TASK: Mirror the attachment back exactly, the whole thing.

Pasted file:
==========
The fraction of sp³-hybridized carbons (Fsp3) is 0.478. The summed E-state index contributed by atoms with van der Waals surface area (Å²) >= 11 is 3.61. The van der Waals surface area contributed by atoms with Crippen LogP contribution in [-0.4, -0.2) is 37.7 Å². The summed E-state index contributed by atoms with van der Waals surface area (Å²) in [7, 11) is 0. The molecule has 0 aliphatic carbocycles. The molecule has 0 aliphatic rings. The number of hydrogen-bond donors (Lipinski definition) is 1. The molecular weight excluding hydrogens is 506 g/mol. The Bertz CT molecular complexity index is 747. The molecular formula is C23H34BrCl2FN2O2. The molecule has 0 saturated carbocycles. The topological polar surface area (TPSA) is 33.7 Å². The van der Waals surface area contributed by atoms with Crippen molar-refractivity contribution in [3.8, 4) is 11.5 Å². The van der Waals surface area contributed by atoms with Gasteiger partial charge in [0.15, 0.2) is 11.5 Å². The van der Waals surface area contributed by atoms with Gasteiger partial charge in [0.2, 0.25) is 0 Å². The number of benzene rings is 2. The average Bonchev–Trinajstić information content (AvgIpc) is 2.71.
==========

The fraction of sp³-hybridized carbons (Fsp3) is 0.478. The summed E-state index contributed by atoms with van der Waals surface area (Å²) >= 11 is 3.61. The van der Waals surface area contributed by atoms with Crippen LogP contribution in [-0.4, -0.2) is 37.7 Å². The summed E-state index contributed by atoms with van der Waals surface area (Å²) in [7, 11) is 0. The molecule has 0 aliphatic carbocycles. The molecule has 0 aliphatic rings. The number of hydrogen-bond donors (Lipinski definition) is 1. The molecular weight excluding hydrogens is 506 g/mol. The Bertz CT molecular complexity index is 747. The molecular formula is C23H34BrCl2FN2O2. The molecule has 0 saturated carbocycles. The topological polar surface area (TPSA) is 33.7 Å². The van der Waals surface area contributed by atoms with Crippen molar-refractivity contribution in [3.8, 4) is 11.5 Å². The van der Waals surface area contributed by atoms with Gasteiger partial charge in [0.15, 0.2) is 11.5 Å². The van der Waals surface area contributed by atoms with Gasteiger partial charge in [0.2, 0.25) is 0 Å². The number of benzene rings is 2. The average Bonchev–Trinajstić information content (AvgIpc) is 2.71.